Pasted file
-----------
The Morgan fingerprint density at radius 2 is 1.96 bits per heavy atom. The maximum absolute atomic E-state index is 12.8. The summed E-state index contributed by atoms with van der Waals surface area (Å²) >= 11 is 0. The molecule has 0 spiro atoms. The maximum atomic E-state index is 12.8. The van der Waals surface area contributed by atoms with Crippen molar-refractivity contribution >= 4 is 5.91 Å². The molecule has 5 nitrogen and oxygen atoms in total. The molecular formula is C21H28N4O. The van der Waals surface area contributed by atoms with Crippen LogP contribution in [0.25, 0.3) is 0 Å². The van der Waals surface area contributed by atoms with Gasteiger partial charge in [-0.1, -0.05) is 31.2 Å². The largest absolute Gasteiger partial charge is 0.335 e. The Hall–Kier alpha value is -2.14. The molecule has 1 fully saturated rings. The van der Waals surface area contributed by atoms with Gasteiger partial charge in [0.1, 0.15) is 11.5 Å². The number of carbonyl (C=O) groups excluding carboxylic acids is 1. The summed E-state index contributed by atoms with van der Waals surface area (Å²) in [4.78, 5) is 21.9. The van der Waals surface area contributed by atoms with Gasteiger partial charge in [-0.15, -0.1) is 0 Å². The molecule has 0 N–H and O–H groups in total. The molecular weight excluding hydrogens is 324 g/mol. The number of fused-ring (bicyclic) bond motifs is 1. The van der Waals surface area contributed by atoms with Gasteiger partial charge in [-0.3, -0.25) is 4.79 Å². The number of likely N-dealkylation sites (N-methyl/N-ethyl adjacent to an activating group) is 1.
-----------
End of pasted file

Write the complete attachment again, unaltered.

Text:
The Morgan fingerprint density at radius 2 is 1.96 bits per heavy atom. The maximum absolute atomic E-state index is 12.8. The summed E-state index contributed by atoms with van der Waals surface area (Å²) >= 11 is 0. The molecule has 0 spiro atoms. The maximum atomic E-state index is 12.8. The van der Waals surface area contributed by atoms with Crippen molar-refractivity contribution >= 4 is 5.91 Å². The molecule has 5 nitrogen and oxygen atoms in total. The molecular formula is C21H28N4O. The van der Waals surface area contributed by atoms with Crippen LogP contribution in [0.25, 0.3) is 0 Å². The van der Waals surface area contributed by atoms with Gasteiger partial charge in [-0.1, -0.05) is 31.2 Å². The largest absolute Gasteiger partial charge is 0.335 e. The Hall–Kier alpha value is -2.14. The molecule has 1 fully saturated rings. The van der Waals surface area contributed by atoms with Gasteiger partial charge in [0.1, 0.15) is 11.5 Å². The number of carbonyl (C=O) groups excluding carboxylic acids is 1. The summed E-state index contributed by atoms with van der Waals surface area (Å²) in [4.78, 5) is 21.9. The van der Waals surface area contributed by atoms with Gasteiger partial charge in [-0.15, -0.1) is 0 Å². The molecule has 0 N–H and O–H groups in total. The molecular weight excluding hydrogens is 324 g/mol. The number of fused-ring (bicyclic) bond motifs is 1. The van der Waals surface area contributed by atoms with Gasteiger partial charge in [-0.3, -0.25) is 4.79 Å². The number of likely N-dealkylation sites (N-methyl/N-ethyl adjacent to an activating group) is 1.